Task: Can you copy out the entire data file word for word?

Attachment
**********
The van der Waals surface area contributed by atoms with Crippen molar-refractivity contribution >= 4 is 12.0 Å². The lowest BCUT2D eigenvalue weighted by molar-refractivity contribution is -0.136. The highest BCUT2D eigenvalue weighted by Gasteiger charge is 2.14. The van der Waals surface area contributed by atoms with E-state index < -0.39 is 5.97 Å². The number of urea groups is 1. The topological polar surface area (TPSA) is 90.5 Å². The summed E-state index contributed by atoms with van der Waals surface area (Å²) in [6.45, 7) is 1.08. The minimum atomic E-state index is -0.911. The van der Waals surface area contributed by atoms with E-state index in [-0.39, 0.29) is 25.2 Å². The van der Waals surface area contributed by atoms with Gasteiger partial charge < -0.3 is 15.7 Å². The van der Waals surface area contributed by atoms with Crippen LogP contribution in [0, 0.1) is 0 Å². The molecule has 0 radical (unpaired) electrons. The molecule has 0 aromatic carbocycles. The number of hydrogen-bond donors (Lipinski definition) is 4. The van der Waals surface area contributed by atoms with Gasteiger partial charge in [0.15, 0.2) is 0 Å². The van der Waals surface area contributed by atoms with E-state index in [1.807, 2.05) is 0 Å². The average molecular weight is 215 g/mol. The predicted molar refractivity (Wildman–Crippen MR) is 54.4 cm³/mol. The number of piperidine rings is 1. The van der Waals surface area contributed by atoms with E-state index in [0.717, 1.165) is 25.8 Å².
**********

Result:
The van der Waals surface area contributed by atoms with Crippen molar-refractivity contribution >= 4 is 12.0 Å². The lowest BCUT2D eigenvalue weighted by molar-refractivity contribution is -0.136. The highest BCUT2D eigenvalue weighted by Gasteiger charge is 2.14. The van der Waals surface area contributed by atoms with E-state index < -0.39 is 5.97 Å². The number of urea groups is 1. The topological polar surface area (TPSA) is 90.5 Å². The summed E-state index contributed by atoms with van der Waals surface area (Å²) in [6.45, 7) is 1.08. The minimum atomic E-state index is -0.911. The van der Waals surface area contributed by atoms with E-state index in [-0.39, 0.29) is 25.2 Å². The van der Waals surface area contributed by atoms with Gasteiger partial charge < -0.3 is 15.7 Å². The van der Waals surface area contributed by atoms with Crippen LogP contribution in [0, 0.1) is 0 Å². The molecule has 0 radical (unpaired) electrons. The molecule has 0 aromatic carbocycles. The number of hydrogen-bond donors (Lipinski definition) is 4. The van der Waals surface area contributed by atoms with Gasteiger partial charge in [0.15, 0.2) is 0 Å². The van der Waals surface area contributed by atoms with E-state index in [1.807, 2.05) is 0 Å². The average molecular weight is 215 g/mol. The predicted molar refractivity (Wildman–Crippen MR) is 54.4 cm³/mol. The number of piperidine rings is 1. The van der Waals surface area contributed by atoms with E-state index in [0.717, 1.165) is 25.8 Å².